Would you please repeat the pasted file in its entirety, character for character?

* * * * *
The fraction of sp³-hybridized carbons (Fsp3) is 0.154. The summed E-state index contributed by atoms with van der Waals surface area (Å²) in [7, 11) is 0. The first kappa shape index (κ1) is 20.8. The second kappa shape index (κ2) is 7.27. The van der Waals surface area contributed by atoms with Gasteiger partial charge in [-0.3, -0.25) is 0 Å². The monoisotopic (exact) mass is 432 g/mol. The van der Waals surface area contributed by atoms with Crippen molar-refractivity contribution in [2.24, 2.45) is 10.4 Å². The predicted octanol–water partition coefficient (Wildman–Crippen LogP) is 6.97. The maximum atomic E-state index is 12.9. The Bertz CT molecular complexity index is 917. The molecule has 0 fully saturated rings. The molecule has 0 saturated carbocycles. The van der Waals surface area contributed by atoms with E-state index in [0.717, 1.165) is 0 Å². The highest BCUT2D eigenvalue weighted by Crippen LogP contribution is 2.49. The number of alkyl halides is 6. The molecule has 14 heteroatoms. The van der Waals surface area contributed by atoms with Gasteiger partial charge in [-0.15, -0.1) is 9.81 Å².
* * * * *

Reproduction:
The fraction of sp³-hybridized carbons (Fsp3) is 0.154. The summed E-state index contributed by atoms with van der Waals surface area (Å²) in [7, 11) is 0. The first kappa shape index (κ1) is 20.8. The second kappa shape index (κ2) is 7.27. The van der Waals surface area contributed by atoms with Gasteiger partial charge in [-0.3, -0.25) is 0 Å². The monoisotopic (exact) mass is 432 g/mol. The van der Waals surface area contributed by atoms with Crippen molar-refractivity contribution in [2.24, 2.45) is 10.4 Å². The predicted octanol–water partition coefficient (Wildman–Crippen LogP) is 6.97. The maximum atomic E-state index is 12.9. The Bertz CT molecular complexity index is 917. The molecule has 0 fully saturated rings. The molecule has 0 saturated carbocycles. The van der Waals surface area contributed by atoms with E-state index in [0.717, 1.165) is 0 Å². The highest BCUT2D eigenvalue weighted by Crippen LogP contribution is 2.49. The number of alkyl halides is 6. The molecule has 14 heteroatoms. The van der Waals surface area contributed by atoms with Gasteiger partial charge in [-0.15, -0.1) is 9.81 Å².